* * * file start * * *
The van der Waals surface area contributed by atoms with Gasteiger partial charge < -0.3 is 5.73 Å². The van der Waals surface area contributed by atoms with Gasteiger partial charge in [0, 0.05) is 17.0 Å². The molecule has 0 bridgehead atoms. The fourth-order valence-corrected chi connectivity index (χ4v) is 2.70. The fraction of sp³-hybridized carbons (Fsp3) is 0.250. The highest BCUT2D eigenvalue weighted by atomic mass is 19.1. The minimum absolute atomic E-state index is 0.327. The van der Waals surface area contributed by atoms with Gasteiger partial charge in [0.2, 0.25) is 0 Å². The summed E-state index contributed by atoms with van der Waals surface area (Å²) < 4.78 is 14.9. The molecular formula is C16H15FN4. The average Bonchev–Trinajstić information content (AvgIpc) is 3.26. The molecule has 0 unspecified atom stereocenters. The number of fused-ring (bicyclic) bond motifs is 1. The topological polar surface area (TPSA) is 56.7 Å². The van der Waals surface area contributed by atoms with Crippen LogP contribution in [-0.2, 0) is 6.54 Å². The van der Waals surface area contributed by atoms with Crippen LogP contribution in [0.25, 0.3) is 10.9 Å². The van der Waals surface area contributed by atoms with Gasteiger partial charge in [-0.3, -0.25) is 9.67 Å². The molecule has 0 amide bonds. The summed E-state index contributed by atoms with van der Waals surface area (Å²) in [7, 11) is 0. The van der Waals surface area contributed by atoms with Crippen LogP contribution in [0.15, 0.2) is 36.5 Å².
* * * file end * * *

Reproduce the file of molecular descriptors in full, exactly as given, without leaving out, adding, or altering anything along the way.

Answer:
The van der Waals surface area contributed by atoms with Gasteiger partial charge < -0.3 is 5.73 Å². The van der Waals surface area contributed by atoms with Gasteiger partial charge in [0, 0.05) is 17.0 Å². The molecule has 0 bridgehead atoms. The fourth-order valence-corrected chi connectivity index (χ4v) is 2.70. The fraction of sp³-hybridized carbons (Fsp3) is 0.250. The highest BCUT2D eigenvalue weighted by atomic mass is 19.1. The minimum absolute atomic E-state index is 0.327. The van der Waals surface area contributed by atoms with Gasteiger partial charge in [0.2, 0.25) is 0 Å². The summed E-state index contributed by atoms with van der Waals surface area (Å²) < 4.78 is 14.9. The molecular formula is C16H15FN4. The average Bonchev–Trinajstić information content (AvgIpc) is 3.26. The molecule has 0 unspecified atom stereocenters. The number of fused-ring (bicyclic) bond motifs is 1. The topological polar surface area (TPSA) is 56.7 Å². The van der Waals surface area contributed by atoms with Crippen LogP contribution in [-0.2, 0) is 6.54 Å². The van der Waals surface area contributed by atoms with Crippen LogP contribution in [0.25, 0.3) is 10.9 Å². The van der Waals surface area contributed by atoms with Gasteiger partial charge in [-0.3, -0.25) is 9.67 Å². The molecule has 0 amide bonds. The summed E-state index contributed by atoms with van der Waals surface area (Å²) in [7, 11) is 0. The van der Waals surface area contributed by atoms with Crippen LogP contribution in [0.15, 0.2) is 36.5 Å².